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How to Improve Your Mandarin Chinese Pronunciation

When you are learning Mandarin Chinese, one of the most important but yet challenging things is to learn to pronounce the language.

Mandarin is actually made up of individual syllables. Every Chinese character is pronounced as one syllable. The good news is that there are not as many sounds in Chinese as some other languages. However, Chinese is a tonal language, and there are 4 ways of pronouncing each syllable.

When you start learning to speak Chinese, I recommend learning Pinyin. This is the official way in China of writing the sounds of Mandarin using the Western Roman alphabet. Each syllable or character can be written out, with a little accent above the letters to indicate 1st, 2nd, 3rd or 4th tone. Pinyin was devised by a Chinese man, not a Westerner. Some of the sounds are not spelled out in the way that you expect them to be.

To help you learn Pinyin and the sounds of Mandarin, I recommend that you try the free  Pinyin Chart tool. When you use it, you can click on any of the syllables and a corresponding tone. Try to learn to say all of the different sounds and practice using the four different tones. Using the software, you can practice all the sounds in Mandarin Chinese.

As you continue to study Mandarin, pay attention to the tones of each character and word. In my course Survive in Chinese. I stress this right from the beginning. It is important that you learn the tones of each character and practice saying them right from the beginning. If you have to speak very very slowly at the beginning, that is fine, accuracy is the most important thing. You should always study from courses that have audio recordings and copy the native speaker as closely as you can, following along with the Pinyin pronunciation guide. You can speed up gradually, although it is important to keep your tones accurate. Make a point of noting down the tones of vocabulary and jotting down mistakes when people point out your mistakes. At the earlier stages of your learning it is a good idea to listen and follow along with texts in textbooks. At the intermediate stage, there is quite a big jump between textbook texts and authentic Chinese audio, so you will probably want to consider using listening courses and intermediate textbooks.

For more intermediate or advanced learners who want to improve the accuracy of their pronunciation, I recommend listening to a lot of TV and radio. Broadcasters in China are tested on the accuracy of their pronunciation before they can go on the air, so you know that they will be speaking very accurately. Try to note their intonation. For listening to Chinese radio, one site that I like to use is tunein, and you can also download the TuneIn app your Android phone or iPhone/iPad. On the site, you search for radio stations from Mainland China or Taiwan. I sometimes listen to Beijing News Radio (北京新闻广播) or Beijing Communications Radio (北京交通广播). You can find both of them by searching on the site. The second one is designed for taxis and drivers to listen to, and it has more music and light-hearted discussion on everyday topics. For music lovers there is also Hit FM , which plays both Chinese and Western music. These are just some of the stations in Beijing, and there are loads more that you can choose from!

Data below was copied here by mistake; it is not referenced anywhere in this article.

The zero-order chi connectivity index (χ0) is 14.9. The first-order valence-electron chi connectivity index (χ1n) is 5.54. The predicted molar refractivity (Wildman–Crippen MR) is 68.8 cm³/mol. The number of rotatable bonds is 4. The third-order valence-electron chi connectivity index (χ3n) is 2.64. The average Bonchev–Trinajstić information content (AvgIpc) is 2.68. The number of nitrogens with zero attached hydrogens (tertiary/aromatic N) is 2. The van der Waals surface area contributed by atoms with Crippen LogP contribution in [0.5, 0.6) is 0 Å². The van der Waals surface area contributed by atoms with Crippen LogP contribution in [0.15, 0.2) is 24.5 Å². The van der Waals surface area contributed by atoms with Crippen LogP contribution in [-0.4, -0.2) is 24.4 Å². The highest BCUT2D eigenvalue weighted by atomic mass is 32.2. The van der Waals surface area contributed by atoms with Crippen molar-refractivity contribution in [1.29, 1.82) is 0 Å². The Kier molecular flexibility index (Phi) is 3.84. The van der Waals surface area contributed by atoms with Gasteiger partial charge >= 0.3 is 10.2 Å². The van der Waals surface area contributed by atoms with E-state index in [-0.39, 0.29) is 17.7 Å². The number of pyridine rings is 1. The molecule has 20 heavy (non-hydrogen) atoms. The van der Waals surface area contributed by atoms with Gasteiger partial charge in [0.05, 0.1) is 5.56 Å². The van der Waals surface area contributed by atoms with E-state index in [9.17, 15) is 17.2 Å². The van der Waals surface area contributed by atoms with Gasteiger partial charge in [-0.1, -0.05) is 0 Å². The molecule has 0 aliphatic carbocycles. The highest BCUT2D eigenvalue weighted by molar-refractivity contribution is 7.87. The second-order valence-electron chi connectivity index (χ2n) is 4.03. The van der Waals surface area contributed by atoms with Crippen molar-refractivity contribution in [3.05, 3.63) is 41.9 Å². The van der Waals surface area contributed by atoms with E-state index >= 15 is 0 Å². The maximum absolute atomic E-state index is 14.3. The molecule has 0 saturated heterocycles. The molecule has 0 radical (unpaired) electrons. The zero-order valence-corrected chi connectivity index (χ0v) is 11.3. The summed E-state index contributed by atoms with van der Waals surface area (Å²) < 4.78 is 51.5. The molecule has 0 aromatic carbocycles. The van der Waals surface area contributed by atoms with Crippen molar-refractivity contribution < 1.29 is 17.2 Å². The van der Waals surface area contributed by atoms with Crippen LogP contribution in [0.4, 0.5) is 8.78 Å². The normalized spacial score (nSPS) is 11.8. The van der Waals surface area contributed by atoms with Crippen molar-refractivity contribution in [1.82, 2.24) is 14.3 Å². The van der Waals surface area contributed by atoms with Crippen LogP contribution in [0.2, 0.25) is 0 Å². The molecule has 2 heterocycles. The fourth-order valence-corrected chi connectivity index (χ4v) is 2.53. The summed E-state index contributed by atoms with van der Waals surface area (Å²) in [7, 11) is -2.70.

Most Chinese TV has subtitles, so you can read along at the same time. You can even stop the recording and try repeating sections, following the pronunciation of the speaker carefully. To watch TV from China online, you can download the Chinese CCTV app from here. The website is in Chinese, but just click the dark blue button to download. Once you install it, it is pretty easy to use. Open the program and click on the second button along on the top bar that says 直播中国, then you will find a list of channels. As well as having the national TV channels, you can also watch some of the major local satellite channels using the program. CCTV 1 and 2 have a lot of news and also entertainment programs, CCTV 5 has sport and CCTV新闻 is news. For advanced learners I also recommend Phoenix TV News.

If you are able to speak to native Chinese speakers or a teacher, ask them to point out specific problems with your pronunciation. This will help you to correct some of your more common mistakes. It may be discouraging sometimes to hear about your mistakes, but you will learn from them very quickly and it will help you to improve fast.

Also, you can grab a voice recorder or your smartphone and record yourself reading out a text from a textbook or talking about a certain topic. Then play the recording back to yourself and try to listen for any Chinese pronunciation or tone mistakes. They will be more obvious when you are listening back. Write down some notes for next time you speak or ask a native speaker to give you some pointers.

When I was first learning Chinese, I found that I made quite a lot of mistakes with tones, however through people correcting me, listening to a lot of standard Chinese, listening to myself and taking care with Chinese pronunciation, I have managed to iron out most of my mistakes over time. Don’t worry if you make mistakes with pronunciation. Try to pay attention, but speaking out is the most important thing, and you can improve over a period of time.

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Chris Parker

Chris Parker has been speaking Mandarin since 2006. He has worked as a translator and simultaneous interpreter between Chinese and English, and has taught interpretation in the UK and in Beijing. He now works in the media, specializing in international communications strategy. He also has his own blog and Facebook page on learning Chinese.

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